Landmark California gun seizure law takes effect 1 January but amid concerns

from the Guardian

A California gun statute going into effect on 1 January gives the police or family members the option to petition the courts to seize the guns and ammunition of someone they think poses a threat, the first law of its kind in the country.

But the “gun violence restraining order” law, passed last year, has raised concerns from lawmakers and pro-gun groups about civil liberties and questions about how effective it will really be.

Modeled after firearms prohibitions in domestic violence restraining orders, the statute allows for law enforcement or “immediate family members” to ask a judge for a restraining order if they feel that someone is a danger to themselves or others. The order would also bar the person from purchasing a firearm by placing them on the state’s do-not-buy list.

Former California assemblywoman Nancy Skinner introduced the bill, AB 1014, in 2014, just two days after a 22-year-old man, Elliot Rodger, went on a murderous rampage in Isla Vista, California, killing six people and then himself.

[read more here]

3 Responses

  1. I’ve gotta say, on the surface this particular legislation does not look like a bad thing at all. I’m not so sure about some of the events that may have been used as a pretext, but the apparent intent and process for a weapons restraining order for people who pose a clear threat makes sense to me, provided the due process is really there.

    • It does seem reasonable. So much so, I bet there is already some kind of mechanism in place to remove weapons from someone if their family goes to a judge and says the guy is off his meds and talking to little underpants gnomes in his bedroom and they are telling him to do bad things to high school football teams. I get that. But this is different. It includes a mechanism to have cops go to a “judge” and make the same determination. Based on what criteria? That’s the question. The devil is in the details with something like this. You notice, that reasonable article doesn’t mention a thing about that. Makes me wonder. What behavior is such that it requires the removal of a constitutional right because something MIGHT happen in the future? And who tells the cops there is something that needs to be done to disarm someone? If someone is running around naked shooting people, yeah, he shouldn’t have guns. But who determines him MIGHT end up naked shooting people? Right now, mental health professionals can already do that if they feel someone under their care is a danger to himself and the community. But now cops go to that “judge” and get them to sign off on their request and suddenly, someone loses that right? I don’t buy that. Maybe because I feel it is intentionally vague and seems to be written for abuse. Yes, someone can petition in 21 days (if scheduling allows it) to be heard in court, but again, what are they defending themselves against? Something they wrote? Something they said in a chat online? A Tweet? A website? Videos of them hopping up and down slinging poo against the wall? Maybe they say they shouldn’t have a gun because someone made a Google Plus webpage in their name with praises of Hitler all over it. Is that enough? A supposed communication between you and “ISIS” generously provided by Homeland Security? And what if you can’t afford a lawyer? It’s just WAY too vague for me and I think there are already measures in place to keep real psychos from owning rocket launchers (unless they enlist)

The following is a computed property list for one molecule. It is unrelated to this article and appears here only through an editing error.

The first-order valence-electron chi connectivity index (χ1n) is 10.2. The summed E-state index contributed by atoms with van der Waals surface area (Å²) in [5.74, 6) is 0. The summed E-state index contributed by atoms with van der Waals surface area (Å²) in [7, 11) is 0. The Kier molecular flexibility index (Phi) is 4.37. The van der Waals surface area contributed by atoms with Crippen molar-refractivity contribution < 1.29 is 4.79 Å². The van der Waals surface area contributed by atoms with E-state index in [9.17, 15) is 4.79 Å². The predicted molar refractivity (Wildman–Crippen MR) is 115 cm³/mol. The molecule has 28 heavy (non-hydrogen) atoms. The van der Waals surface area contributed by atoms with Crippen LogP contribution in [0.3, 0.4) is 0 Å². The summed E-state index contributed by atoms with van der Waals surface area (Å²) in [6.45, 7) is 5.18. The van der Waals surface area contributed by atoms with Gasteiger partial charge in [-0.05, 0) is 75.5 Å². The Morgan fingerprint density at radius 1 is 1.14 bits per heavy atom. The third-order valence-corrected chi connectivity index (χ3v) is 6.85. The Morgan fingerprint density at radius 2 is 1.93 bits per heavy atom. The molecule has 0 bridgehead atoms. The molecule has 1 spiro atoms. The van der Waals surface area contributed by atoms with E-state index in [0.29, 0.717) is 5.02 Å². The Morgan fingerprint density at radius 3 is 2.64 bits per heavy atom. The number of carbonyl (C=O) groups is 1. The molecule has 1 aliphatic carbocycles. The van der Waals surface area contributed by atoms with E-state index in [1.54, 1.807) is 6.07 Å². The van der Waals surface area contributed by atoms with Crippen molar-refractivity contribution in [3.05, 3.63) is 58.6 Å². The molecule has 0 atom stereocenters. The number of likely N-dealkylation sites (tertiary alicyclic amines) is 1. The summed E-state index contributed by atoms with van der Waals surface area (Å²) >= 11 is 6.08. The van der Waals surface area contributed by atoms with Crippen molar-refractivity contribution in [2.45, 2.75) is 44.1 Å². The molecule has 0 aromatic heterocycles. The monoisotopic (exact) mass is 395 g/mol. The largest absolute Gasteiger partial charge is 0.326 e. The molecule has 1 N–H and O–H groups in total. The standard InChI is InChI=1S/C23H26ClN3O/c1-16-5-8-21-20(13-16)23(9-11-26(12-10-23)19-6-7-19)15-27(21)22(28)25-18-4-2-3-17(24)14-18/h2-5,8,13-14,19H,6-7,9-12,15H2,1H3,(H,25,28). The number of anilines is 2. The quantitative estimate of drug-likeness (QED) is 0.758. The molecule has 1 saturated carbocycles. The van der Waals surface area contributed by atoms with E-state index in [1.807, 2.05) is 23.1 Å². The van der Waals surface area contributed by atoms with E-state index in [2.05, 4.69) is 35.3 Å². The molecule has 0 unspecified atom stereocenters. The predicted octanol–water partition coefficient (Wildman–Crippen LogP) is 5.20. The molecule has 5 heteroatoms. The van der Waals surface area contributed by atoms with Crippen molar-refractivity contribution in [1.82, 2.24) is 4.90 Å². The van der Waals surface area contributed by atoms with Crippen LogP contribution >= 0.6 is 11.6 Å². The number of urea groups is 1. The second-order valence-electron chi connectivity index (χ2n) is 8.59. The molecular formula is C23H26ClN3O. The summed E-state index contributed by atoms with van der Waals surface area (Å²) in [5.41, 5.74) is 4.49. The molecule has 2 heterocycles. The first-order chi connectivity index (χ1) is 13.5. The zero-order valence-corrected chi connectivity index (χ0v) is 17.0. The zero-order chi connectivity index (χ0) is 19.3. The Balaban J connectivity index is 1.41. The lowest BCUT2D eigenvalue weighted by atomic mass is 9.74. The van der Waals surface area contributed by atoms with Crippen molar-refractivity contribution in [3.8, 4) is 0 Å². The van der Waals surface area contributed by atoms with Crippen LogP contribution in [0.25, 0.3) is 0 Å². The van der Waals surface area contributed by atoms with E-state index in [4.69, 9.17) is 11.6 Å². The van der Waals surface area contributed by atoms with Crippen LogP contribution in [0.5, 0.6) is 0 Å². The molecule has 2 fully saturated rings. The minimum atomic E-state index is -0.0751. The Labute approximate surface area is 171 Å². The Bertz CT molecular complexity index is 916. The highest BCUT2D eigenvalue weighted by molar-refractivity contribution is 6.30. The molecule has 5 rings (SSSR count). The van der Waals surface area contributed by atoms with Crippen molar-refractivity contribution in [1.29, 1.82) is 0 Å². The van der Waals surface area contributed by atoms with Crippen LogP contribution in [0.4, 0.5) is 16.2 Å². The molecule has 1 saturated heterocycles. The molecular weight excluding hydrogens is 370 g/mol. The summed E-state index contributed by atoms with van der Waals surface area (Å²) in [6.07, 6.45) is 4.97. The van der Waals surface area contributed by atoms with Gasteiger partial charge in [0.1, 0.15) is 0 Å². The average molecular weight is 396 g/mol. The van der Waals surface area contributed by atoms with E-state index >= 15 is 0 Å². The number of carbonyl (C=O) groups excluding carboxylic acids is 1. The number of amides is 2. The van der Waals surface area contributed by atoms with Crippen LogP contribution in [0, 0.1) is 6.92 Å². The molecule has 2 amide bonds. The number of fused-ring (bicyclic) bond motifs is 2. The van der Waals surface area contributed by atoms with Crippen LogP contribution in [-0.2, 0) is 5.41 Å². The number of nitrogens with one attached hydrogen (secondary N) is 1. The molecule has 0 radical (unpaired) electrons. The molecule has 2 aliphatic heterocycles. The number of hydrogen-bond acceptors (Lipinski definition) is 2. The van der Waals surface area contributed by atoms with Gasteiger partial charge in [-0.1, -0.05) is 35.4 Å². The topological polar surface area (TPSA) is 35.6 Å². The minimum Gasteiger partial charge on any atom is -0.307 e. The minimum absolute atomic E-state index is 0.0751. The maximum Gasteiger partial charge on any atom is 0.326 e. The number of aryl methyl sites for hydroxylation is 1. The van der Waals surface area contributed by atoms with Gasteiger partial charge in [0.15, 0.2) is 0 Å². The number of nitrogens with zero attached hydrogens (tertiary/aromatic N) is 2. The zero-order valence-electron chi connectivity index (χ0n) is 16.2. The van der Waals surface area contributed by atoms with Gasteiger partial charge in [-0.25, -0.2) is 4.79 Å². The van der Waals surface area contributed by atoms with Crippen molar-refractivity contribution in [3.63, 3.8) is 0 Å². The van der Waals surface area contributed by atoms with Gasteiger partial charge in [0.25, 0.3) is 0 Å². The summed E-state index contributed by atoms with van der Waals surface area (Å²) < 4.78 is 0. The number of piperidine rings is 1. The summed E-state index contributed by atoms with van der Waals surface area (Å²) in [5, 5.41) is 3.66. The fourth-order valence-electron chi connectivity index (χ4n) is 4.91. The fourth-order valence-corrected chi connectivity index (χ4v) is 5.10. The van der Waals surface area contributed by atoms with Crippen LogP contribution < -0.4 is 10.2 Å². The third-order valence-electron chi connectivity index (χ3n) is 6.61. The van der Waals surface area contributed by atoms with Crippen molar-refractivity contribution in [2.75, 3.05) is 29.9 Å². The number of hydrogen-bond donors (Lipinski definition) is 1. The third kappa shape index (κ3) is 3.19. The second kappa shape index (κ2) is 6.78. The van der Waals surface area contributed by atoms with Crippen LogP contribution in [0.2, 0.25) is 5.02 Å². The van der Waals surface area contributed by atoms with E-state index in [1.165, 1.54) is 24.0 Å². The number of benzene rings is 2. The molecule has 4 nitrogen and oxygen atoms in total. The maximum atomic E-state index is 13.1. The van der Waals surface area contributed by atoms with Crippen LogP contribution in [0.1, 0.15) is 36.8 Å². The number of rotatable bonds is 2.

• Yeah, everything you re saying makes sense. It makes me wonder what the point of the Guardian even writing an article about it actually is. Perhaps calling it “Landmark …” is just setting precedent for more legislation.

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